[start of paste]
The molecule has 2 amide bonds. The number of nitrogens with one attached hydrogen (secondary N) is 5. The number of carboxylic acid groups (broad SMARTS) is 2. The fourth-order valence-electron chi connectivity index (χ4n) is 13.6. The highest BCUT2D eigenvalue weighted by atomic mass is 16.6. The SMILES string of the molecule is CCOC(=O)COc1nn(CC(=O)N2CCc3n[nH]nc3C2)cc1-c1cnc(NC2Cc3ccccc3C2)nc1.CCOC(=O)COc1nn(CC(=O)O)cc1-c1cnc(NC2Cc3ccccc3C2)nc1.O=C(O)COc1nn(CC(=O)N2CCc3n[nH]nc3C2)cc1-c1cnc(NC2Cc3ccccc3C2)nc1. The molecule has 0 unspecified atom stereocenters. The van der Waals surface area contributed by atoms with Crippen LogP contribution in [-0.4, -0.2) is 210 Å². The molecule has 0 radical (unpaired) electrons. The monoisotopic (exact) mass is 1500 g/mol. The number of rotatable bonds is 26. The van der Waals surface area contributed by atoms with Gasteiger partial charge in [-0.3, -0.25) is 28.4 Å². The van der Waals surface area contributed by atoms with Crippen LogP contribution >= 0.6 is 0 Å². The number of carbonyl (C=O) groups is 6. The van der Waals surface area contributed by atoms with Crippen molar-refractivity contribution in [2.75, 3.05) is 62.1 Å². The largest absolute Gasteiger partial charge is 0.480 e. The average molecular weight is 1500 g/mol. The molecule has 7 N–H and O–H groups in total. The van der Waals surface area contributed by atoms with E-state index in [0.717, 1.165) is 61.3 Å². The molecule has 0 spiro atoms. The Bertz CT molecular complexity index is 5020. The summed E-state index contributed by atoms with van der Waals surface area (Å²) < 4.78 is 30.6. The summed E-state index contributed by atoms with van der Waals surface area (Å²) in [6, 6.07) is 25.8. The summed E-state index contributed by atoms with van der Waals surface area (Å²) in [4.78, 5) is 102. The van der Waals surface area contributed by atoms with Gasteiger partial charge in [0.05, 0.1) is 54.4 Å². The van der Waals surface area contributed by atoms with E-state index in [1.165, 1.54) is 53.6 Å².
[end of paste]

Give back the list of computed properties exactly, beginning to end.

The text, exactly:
The molecule has 2 amide bonds. The number of nitrogens with one attached hydrogen (secondary N) is 5. The number of carboxylic acid groups (broad SMARTS) is 2. The fourth-order valence-electron chi connectivity index (χ4n) is 13.6. The highest BCUT2D eigenvalue weighted by atomic mass is 16.6. The SMILES string of the molecule is CCOC(=O)COc1nn(CC(=O)N2CCc3n[nH]nc3C2)cc1-c1cnc(NC2Cc3ccccc3C2)nc1.CCOC(=O)COc1nn(CC(=O)O)cc1-c1cnc(NC2Cc3ccccc3C2)nc1.O=C(O)COc1nn(CC(=O)N2CCc3n[nH]nc3C2)cc1-c1cnc(NC2Cc3ccccc3C2)nc1. The molecule has 0 unspecified atom stereocenters. The van der Waals surface area contributed by atoms with Crippen LogP contribution in [-0.4, -0.2) is 210 Å². The molecule has 0 radical (unpaired) electrons. The monoisotopic (exact) mass is 1500 g/mol. The number of rotatable bonds is 26. The van der Waals surface area contributed by atoms with Gasteiger partial charge in [-0.3, -0.25) is 28.4 Å². The van der Waals surface area contributed by atoms with Crippen LogP contribution >= 0.6 is 0 Å². The number of carbonyl (C=O) groups is 6. The van der Waals surface area contributed by atoms with Crippen molar-refractivity contribution in [2.75, 3.05) is 62.1 Å². The largest absolute Gasteiger partial charge is 0.480 e. The average molecular weight is 1500 g/mol. The molecule has 7 N–H and O–H groups in total. The van der Waals surface area contributed by atoms with E-state index in [0.717, 1.165) is 61.3 Å². The molecule has 0 spiro atoms. The Bertz CT molecular complexity index is 5020. The summed E-state index contributed by atoms with van der Waals surface area (Å²) < 4.78 is 30.6. The summed E-state index contributed by atoms with van der Waals surface area (Å²) in [6, 6.07) is 25.8. The summed E-state index contributed by atoms with van der Waals surface area (Å²) in [4.78, 5) is 102. The van der Waals surface area contributed by atoms with Gasteiger partial charge in [0.05, 0.1) is 54.4 Å². The van der Waals surface area contributed by atoms with E-state index in [1.165, 1.54) is 53.6 Å².